Monday, January 31, 2011
Will and I went on a little date tonight, and on the way to Gaupos (where else, amigas??) we were discussing what a precarious trail we trod as individuals hoping to engage in human rights policy development and legal work. We were talking about trafficking in persons and the complications that arise as a result of Westerners not taking Khmer constructions of femininity into account when trying to implement counter-trafficking policies. (Yes, this is dinner convo- seven years and going strong!) Both of us in our time abroad, him in Arusha dealing with fallout from the Rwanda 1994 genocide and me in Cambodia, saw the problems caused by Western practitioners applying 'fixes' to things we decide are 'problems'. I am in the midst of pursuing work in conflict analysis and resolution, and want to make sure I keep this in the forefront of my mind as I go forward in my coursework.
As with most things Will and I discuss, the conversation quickly came to Star Trek. We both agree that we have a much greater respect for the Prime Directive as a result of our brief but glorious stints abroad. I am not saying that Khmer or Rwandan culture are pre-warp, far from it (although seriously, my Khmer pals, puh-lease, embrace the wonders of cuisine flavored with more than just lemongrass and tarragon). Rather, I am saying that we need to be more respectful of other cultures as we waltz into situations thinking that we can 'improve' them by applying our own definitions of better.
Much more thoughts on this in days, weeks, and light-years to come.
-Number One out
Friday, January 28, 2011
I always want to be good at whatever I do right away- the instant gratification of perfection has yet to fall within my hands, but I still think that I should be able to 'get' anything I undertake instantly. And this has led to some less than fun outcomes, most especially in the procrastination department. One of my first professors once said that procrastination is just the way some people work, that it's their 'process'. I took these words to heart. Oh, how sweet the knowledge that it was just my process, my journey! I would roll over for another 20 minutes (read: 2 hours) of sleep, slumbering soundly in the knowledge that it was all part of my process, that I would be able to pull out whatever project I was working on (or supposed to be, anyway) at the last minute and all would be well. And this generally, for better or for worse, worked. I am fairly bright. Not brilliant, but pretty sharp. And I am a fast worker on many things, most especially writing. But not in-depth, deeply researched writing. And here is where my nasty little habit has kicked me in the ass in recent years. I have embraced my chosen career path of academia with joy and passion- I feel like I have found my calling, and am jumping in wholeheartedly, undertaking projects that I never before would have dreamed of being able to tackle. But this is a different kind of writing, kids. Nuanced research, transcriptions (kill me), detailed, precise formatting. I do declare, Miss Melanie, it's almost more than I can bear!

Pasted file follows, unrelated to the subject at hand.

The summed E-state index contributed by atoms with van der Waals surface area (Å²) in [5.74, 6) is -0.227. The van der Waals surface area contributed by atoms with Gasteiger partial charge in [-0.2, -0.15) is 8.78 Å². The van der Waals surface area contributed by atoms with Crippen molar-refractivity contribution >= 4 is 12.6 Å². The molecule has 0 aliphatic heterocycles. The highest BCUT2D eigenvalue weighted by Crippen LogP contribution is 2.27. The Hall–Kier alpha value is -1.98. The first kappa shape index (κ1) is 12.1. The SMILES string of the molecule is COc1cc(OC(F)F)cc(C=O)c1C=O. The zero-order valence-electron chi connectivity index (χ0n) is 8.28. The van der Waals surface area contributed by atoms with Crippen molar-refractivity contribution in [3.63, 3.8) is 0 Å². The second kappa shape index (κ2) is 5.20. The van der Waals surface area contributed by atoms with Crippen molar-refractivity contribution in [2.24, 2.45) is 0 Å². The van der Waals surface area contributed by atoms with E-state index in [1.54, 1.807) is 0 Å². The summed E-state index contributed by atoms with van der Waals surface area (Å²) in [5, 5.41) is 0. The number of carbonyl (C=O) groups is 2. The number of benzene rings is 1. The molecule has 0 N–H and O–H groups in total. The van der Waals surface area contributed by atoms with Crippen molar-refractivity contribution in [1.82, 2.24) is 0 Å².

Well, fiddledeedee to all of that is what I learn every time I watch Will going at it with his work. I see him logging countless hours to make sure that he can be proud of everything he does. His dad always says that the only thing you really have is your reputation, and in my little procrastination game I have put mine on the line a few more times than I care to admit because of waiting until the last second and only barely squeezing out a good product. I could do So. Much. More. If I give myself more time.
And here's the miracle: I'm actually doing this. For the past several weeks, I have been leaving more time for almost everything I do, and my life is immeasurably more pleasurable now that I'm not flying by the seat of my pants. A lot of this has simply been the result of taking on less than I usually do. Leaving the country for the better part of a month meant that people weren't asking me to join in on things, both things fun and not so much fun, and the result is that I am not feeling pressured to do as much. I feel like Cambodia reset my clock a bit. Life is so much slooooowwwweeeerrrr there, due to lack of infrastructure in some part, but also because I think there is a cultural acceptance of the fact that we are but mere mortals, and need not schedule ourselves at a frenetic hamster-wheel pace in order to be worthy humans. I felt like it was ok to be a human being rather than a human doing there. And this worked for me pretty well.